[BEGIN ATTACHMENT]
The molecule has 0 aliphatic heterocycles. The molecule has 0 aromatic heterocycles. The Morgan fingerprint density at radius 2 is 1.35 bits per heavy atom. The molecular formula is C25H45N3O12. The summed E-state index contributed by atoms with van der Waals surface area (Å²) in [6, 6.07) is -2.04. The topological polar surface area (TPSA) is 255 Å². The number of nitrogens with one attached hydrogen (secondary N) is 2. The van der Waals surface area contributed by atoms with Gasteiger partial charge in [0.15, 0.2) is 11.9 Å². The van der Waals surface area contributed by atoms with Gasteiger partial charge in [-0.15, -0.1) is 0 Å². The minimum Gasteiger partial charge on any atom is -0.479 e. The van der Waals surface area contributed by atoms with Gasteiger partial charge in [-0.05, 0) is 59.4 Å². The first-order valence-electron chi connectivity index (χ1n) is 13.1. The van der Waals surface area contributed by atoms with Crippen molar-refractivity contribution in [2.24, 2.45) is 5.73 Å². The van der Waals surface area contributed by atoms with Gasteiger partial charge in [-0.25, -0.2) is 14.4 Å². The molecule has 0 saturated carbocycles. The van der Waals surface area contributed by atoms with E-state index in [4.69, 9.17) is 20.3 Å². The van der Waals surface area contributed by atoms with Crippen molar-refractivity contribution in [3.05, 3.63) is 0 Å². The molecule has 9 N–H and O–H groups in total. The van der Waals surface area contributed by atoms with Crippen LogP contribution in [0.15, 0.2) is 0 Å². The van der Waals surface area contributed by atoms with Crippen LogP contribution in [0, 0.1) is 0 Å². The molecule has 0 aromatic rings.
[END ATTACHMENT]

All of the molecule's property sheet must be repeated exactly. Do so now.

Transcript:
The molecule has 0 aliphatic heterocycles. The molecule has 0 aromatic heterocycles. The Morgan fingerprint density at radius 2 is 1.35 bits per heavy atom. The molecular formula is C25H45N3O12. The summed E-state index contributed by atoms with van der Waals surface area (Å²) in [6, 6.07) is -2.04. The topological polar surface area (TPSA) is 255 Å². The number of nitrogens with one attached hydrogen (secondary N) is 2. The van der Waals surface area contributed by atoms with Gasteiger partial charge in [0.15, 0.2) is 11.9 Å². The van der Waals surface area contributed by atoms with Gasteiger partial charge in [-0.15, -0.1) is 0 Å². The minimum Gasteiger partial charge on any atom is -0.479 e. The van der Waals surface area contributed by atoms with Gasteiger partial charge in [-0.05, 0) is 59.4 Å². The first-order valence-electron chi connectivity index (χ1n) is 13.1. The van der Waals surface area contributed by atoms with Crippen molar-refractivity contribution in [2.24, 2.45) is 5.73 Å². The van der Waals surface area contributed by atoms with Gasteiger partial charge in [-0.25, -0.2) is 14.4 Å². The molecule has 0 saturated carbocycles. The van der Waals surface area contributed by atoms with E-state index in [4.69, 9.17) is 20.3 Å². The van der Waals surface area contributed by atoms with Crippen molar-refractivity contribution in [3.05, 3.63) is 0 Å². The molecule has 9 N–H and O–H groups in total. The van der Waals surface area contributed by atoms with Crippen LogP contribution in [0.15, 0.2) is 0 Å². The van der Waals surface area contributed by atoms with Crippen LogP contribution in [0, 0.1) is 0 Å². The molecule has 0 aromatic rings.